Plague often makes its presence obvious. A prairie dog colony is there one day, and gone the next, in what’s known as an epizootic outbreak. That’s contrasted with enzootic outbreaks, which affect only a portion of an animal population. In the Aubrey Valley, coyotes and even a few badgers have tested positive for plague, but not prairie dogs, where its presence would pose a direct threat to ferrets. Captive-born ferrets get a series of shots that give them an 80 percent chance of surviving the disease, but wild-born ferrets have to be repeatedly trapped to receive the full inoculation. Even then, if all the prairie dogs have died, ferrets will starve.
Biggins suspects researchers initially underestimated the threat of plague because they were focusing on epizootic outbreaks. When Biggins vaccinated half a colony of ferrets in Montana, their survival rose 240 percent—a sign that plague had been present even though they hadn’t seen the typical population drop it brings. Now he believes plague is “really difficult to detect, but a really big problem for ferrets.” After part of the prairie dog colony in the Aubrey Valley was dusted with an insecticide that wipes out plague-carrying fleas, that particular area seemed to have a higher density of prairie dogs, according to Cordova. A more formal study launches this year. But it will be time-consuming and expensive—$25 per acre—to cover several thousand acres of prairie dog colony in the Aubrey Valley.
The speed at which these ferrets disappear, Biggins says, suggests there are more problems than plague. Maybe they’re not finding enough food, or maybe they become prey themselves. A lower density of prairie dogs might also mean they’re essentially working harder to make a living.
Last spring, after a ferret sighting was reported on the far side of the nearest town from the Aubrey Valley, Game and Fish Department staff went out with spotlights and found two. “It’s like, are we not looking in the right places?” Cordova says.
In October, the scientists ran a study on whether dogs can be trained to find ferrets. It overlapped with the collar study, so handlers could quickly verify the dog’s accuracy and reward them with a ball to chase, said Kayla Fratt of Working Dogs for Conservation, a nonprofit based in Montana that collaborated on the study. In a small area where they could sniff every burrow, dogs were right 97 percent of the time. On a larger scale, the rate fell to half that.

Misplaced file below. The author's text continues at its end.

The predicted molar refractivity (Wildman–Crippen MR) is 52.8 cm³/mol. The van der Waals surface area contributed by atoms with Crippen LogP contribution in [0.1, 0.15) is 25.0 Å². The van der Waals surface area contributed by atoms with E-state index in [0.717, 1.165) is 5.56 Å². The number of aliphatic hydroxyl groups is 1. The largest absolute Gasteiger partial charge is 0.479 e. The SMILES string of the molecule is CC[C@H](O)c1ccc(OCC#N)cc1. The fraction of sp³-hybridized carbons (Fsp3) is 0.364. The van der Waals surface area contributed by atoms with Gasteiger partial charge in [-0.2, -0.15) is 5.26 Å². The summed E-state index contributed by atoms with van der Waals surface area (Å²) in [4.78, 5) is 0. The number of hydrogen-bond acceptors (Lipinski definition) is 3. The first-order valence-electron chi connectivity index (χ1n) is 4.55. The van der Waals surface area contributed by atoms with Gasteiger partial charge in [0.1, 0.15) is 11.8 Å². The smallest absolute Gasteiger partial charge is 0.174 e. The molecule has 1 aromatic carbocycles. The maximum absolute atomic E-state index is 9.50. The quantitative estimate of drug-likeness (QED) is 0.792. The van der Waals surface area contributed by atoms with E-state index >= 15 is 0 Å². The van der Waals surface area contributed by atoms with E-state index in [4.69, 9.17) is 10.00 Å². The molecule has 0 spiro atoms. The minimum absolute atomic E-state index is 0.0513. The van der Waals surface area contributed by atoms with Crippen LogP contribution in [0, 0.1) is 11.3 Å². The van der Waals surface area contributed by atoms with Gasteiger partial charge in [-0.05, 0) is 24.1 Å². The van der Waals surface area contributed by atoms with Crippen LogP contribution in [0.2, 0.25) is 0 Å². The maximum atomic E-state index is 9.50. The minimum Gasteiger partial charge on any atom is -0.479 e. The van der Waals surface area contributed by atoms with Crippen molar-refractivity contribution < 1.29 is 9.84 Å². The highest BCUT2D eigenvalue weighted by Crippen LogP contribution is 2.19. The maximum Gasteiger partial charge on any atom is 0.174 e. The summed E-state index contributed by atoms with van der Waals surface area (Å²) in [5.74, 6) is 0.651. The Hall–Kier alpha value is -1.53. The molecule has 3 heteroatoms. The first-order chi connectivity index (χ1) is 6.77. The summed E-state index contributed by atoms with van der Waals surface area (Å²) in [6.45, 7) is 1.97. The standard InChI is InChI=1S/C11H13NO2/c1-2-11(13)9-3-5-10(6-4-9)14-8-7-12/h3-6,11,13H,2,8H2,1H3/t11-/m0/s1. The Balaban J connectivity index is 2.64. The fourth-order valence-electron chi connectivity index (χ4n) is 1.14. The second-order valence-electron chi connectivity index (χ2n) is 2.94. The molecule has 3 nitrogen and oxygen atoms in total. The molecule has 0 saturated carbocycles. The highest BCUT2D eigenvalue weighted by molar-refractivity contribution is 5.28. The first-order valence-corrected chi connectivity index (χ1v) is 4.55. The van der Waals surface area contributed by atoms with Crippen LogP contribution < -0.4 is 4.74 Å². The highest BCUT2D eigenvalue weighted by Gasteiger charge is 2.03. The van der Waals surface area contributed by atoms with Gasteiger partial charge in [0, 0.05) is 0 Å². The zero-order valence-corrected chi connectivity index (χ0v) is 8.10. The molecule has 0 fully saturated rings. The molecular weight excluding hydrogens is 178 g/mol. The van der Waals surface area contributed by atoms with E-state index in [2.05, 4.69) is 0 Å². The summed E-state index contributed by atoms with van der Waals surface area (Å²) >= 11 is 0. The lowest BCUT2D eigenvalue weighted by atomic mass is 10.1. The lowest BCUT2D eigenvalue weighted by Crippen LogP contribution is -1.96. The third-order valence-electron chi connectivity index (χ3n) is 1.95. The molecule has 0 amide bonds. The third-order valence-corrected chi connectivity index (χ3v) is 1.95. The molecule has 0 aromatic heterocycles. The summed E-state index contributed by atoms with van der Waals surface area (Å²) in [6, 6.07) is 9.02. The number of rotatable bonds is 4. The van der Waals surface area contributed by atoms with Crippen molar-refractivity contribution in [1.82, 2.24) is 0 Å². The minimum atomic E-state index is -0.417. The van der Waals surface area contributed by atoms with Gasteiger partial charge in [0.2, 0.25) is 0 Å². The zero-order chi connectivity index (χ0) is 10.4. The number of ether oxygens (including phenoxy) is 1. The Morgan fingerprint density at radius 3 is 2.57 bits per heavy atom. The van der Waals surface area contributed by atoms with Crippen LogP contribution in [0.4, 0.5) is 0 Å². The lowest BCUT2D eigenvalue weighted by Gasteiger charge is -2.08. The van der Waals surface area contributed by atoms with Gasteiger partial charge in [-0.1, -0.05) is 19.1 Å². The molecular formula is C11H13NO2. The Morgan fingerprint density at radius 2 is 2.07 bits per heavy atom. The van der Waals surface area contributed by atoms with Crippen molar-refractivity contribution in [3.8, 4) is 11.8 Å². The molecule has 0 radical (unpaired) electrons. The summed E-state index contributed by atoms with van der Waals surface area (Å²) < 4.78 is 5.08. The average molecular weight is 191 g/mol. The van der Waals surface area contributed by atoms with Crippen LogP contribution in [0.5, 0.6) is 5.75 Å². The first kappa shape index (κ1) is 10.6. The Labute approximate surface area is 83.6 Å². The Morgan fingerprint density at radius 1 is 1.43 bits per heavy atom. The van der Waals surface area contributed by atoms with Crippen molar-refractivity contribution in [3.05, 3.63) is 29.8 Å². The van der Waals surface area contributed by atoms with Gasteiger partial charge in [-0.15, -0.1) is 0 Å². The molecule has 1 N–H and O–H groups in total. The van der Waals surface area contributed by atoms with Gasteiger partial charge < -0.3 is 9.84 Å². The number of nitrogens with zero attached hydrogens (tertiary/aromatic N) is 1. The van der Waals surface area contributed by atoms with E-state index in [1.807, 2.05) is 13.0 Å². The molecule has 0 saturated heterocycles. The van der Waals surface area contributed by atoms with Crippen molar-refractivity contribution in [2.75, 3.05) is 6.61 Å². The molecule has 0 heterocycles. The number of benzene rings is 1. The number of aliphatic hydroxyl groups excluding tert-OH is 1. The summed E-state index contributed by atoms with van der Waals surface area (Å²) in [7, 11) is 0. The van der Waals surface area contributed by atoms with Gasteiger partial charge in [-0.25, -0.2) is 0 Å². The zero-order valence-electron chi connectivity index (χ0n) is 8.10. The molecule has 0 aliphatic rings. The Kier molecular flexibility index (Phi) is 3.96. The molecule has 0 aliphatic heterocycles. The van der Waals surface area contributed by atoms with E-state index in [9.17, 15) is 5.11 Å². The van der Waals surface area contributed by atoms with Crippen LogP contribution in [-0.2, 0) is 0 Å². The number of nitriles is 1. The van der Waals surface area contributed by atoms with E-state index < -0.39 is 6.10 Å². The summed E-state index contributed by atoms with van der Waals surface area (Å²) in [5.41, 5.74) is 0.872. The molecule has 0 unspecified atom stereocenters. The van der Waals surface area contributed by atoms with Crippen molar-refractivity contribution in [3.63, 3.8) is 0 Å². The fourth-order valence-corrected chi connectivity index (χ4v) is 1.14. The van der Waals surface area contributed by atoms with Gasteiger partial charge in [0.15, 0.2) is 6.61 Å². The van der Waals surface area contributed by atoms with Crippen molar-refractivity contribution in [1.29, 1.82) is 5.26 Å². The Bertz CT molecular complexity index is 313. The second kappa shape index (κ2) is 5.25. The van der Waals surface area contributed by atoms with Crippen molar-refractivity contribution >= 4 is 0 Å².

“Spotlight surveying and using scent detection dogs have basically the same detection rates, but spotlight surveying usually requires three to four nights of surveys, and dogs cover that same ground in four hours and you can survey in the daytime,” says Jesse Boulerice of the Wildlife Ecology Institute, another Montana nonprofit that collaborated on the study.
It all seems a bit like tracing a single thread through a tangle of strings; the researchers run somewhere that might be useful, but miss the sought-after end point. “When you don’t know what you’re dealing with, you kind of start picking different things and experimenting,” Hicks says. “Is there something in the landscape that we’re constantly missing? That’s also quite a possibility. We don’t know.”
Biggins offered advice for other groups working on species conservation: “Try to do proactive things to expand populations before you get into a bind,” he says.
Arizona’s fall count ended with 20, twice what they saw in 2018, but 14 of those were new releases. Research has correlated drought years with fewer prairie dog kits, so after 2019’s dry monsoon season, they likely won’t release more ferrets this year, Hicks says. How the resident population will fare remains to be seen.
Driving to check a trap, Hicks trailed the spotlight beam over knots of sagebrush, a dozen deer, and three skunks. Then she drifted to a stop and watched as a ferret ducked in and out of its burrow, and then turned its green eyes toward her. This one didn’t have a collar on.
“I like surprise ferrets,” she says.
It could be one of the ferrets whose collars were already removed, or it could be wild-born, she says. “If it’s a brand new one that we’ve never caught, that’s super exciting.” The only way to know for certain would be to trap it and check it for a microchip.
Looping back to check on that ferret shortly after 4 a.m., Hicks turned her light onto the field, and groaned, “Oh, man.” Bright green eyes peered from a nearby burrow. The ferret had evaded the trap she had set.
“We’ll try again,” Hicks says. But maybe it was a good sign: “It shows that he’s savvy.”